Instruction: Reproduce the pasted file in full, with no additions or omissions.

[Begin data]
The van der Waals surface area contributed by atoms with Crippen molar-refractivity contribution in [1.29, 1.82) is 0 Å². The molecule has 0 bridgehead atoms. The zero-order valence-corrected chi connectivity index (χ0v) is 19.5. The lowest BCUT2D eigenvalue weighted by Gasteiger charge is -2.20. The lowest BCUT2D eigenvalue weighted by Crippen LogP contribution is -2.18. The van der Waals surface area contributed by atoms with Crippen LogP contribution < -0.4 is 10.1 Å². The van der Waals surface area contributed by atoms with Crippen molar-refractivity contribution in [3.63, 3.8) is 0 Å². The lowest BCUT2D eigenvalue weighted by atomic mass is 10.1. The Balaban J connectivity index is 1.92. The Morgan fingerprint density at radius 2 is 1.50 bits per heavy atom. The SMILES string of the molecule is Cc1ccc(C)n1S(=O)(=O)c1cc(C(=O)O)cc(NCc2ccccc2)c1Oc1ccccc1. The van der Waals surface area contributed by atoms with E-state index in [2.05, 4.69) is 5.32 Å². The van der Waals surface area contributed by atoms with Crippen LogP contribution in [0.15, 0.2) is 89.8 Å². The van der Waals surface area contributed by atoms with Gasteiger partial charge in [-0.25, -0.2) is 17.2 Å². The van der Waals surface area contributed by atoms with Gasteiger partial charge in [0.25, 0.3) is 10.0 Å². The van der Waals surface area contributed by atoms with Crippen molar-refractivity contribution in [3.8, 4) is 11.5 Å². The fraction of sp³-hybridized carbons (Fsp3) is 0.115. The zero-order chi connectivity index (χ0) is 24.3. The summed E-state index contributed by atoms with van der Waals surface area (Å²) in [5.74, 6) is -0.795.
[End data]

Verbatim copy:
The van der Waals surface area contributed by atoms with Crippen molar-refractivity contribution in [1.29, 1.82) is 0 Å². The molecule has 0 bridgehead atoms. The zero-order valence-corrected chi connectivity index (χ0v) is 19.5. The lowest BCUT2D eigenvalue weighted by Gasteiger charge is -2.20. The lowest BCUT2D eigenvalue weighted by Crippen LogP contribution is -2.18. The van der Waals surface area contributed by atoms with Crippen LogP contribution < -0.4 is 10.1 Å². The van der Waals surface area contributed by atoms with Crippen molar-refractivity contribution in [3.63, 3.8) is 0 Å². The lowest BCUT2D eigenvalue weighted by atomic mass is 10.1. The Balaban J connectivity index is 1.92. The Morgan fingerprint density at radius 2 is 1.50 bits per heavy atom. The SMILES string of the molecule is Cc1ccc(C)n1S(=O)(=O)c1cc(C(=O)O)cc(NCc2ccccc2)c1Oc1ccccc1. The van der Waals surface area contributed by atoms with E-state index in [2.05, 4.69) is 5.32 Å². The van der Waals surface area contributed by atoms with Crippen LogP contribution in [0.15, 0.2) is 89.8 Å². The van der Waals surface area contributed by atoms with Gasteiger partial charge in [-0.25, -0.2) is 17.2 Å². The van der Waals surface area contributed by atoms with Gasteiger partial charge in [0.25, 0.3) is 10.0 Å². The van der Waals surface area contributed by atoms with Crippen molar-refractivity contribution in [3.8, 4) is 11.5 Å². The fraction of sp³-hybridized carbons (Fsp3) is 0.115. The zero-order chi connectivity index (χ0) is 24.3. The summed E-state index contributed by atoms with van der Waals surface area (Å²) in [5.74, 6) is -0.795.